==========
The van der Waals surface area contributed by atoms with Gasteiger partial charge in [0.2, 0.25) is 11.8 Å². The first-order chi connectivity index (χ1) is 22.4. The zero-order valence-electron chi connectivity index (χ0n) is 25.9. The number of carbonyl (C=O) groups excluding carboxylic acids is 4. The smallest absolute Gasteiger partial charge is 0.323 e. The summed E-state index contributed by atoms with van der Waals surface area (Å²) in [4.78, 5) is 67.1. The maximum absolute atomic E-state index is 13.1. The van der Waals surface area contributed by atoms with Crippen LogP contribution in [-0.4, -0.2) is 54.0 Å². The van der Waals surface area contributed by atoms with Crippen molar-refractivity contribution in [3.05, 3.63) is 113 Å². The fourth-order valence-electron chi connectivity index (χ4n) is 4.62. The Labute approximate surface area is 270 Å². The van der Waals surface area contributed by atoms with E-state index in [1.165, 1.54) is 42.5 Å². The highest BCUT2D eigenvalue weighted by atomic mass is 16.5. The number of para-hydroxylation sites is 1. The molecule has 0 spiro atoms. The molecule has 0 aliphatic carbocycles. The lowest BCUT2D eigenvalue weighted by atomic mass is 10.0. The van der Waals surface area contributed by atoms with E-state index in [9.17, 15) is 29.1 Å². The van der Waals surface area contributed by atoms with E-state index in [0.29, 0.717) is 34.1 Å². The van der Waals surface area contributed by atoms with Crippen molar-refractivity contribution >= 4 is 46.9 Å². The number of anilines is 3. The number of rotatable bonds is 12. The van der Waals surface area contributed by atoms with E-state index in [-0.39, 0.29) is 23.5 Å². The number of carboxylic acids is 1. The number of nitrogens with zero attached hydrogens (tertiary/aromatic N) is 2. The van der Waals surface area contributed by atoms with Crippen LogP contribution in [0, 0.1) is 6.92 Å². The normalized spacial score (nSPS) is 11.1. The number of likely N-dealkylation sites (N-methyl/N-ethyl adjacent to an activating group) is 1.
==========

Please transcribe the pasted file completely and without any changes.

The van der Waals surface area contributed by atoms with Gasteiger partial charge in [0.2, 0.25) is 11.8 Å². The first-order chi connectivity index (χ1) is 22.4. The zero-order valence-electron chi connectivity index (χ0n) is 25.9. The number of carbonyl (C=O) groups excluding carboxylic acids is 4. The smallest absolute Gasteiger partial charge is 0.323 e. The summed E-state index contributed by atoms with van der Waals surface area (Å²) in [4.78, 5) is 67.1. The maximum absolute atomic E-state index is 13.1. The van der Waals surface area contributed by atoms with Crippen LogP contribution in [-0.4, -0.2) is 54.0 Å². The van der Waals surface area contributed by atoms with Crippen molar-refractivity contribution in [3.05, 3.63) is 113 Å². The fourth-order valence-electron chi connectivity index (χ4n) is 4.62. The Labute approximate surface area is 270 Å². The van der Waals surface area contributed by atoms with E-state index in [1.165, 1.54) is 42.5 Å². The highest BCUT2D eigenvalue weighted by atomic mass is 16.5. The number of para-hydroxylation sites is 1. The molecule has 0 spiro atoms. The molecule has 0 aliphatic carbocycles. The lowest BCUT2D eigenvalue weighted by atomic mass is 10.0. The van der Waals surface area contributed by atoms with E-state index in [9.17, 15) is 29.1 Å². The van der Waals surface area contributed by atoms with E-state index in [0.29, 0.717) is 34.1 Å². The van der Waals surface area contributed by atoms with Crippen molar-refractivity contribution >= 4 is 46.9 Å². The number of anilines is 3. The number of rotatable bonds is 12. The van der Waals surface area contributed by atoms with E-state index in [-0.39, 0.29) is 23.5 Å². The number of carboxylic acids is 1. The number of nitrogens with zero attached hydrogens (tertiary/aromatic N) is 2. The van der Waals surface area contributed by atoms with Crippen LogP contribution in [0, 0.1) is 6.92 Å². The normalized spacial score (nSPS) is 11.1. The number of likely N-dealkylation sites (N-methyl/N-ethyl adjacent to an activating group) is 1.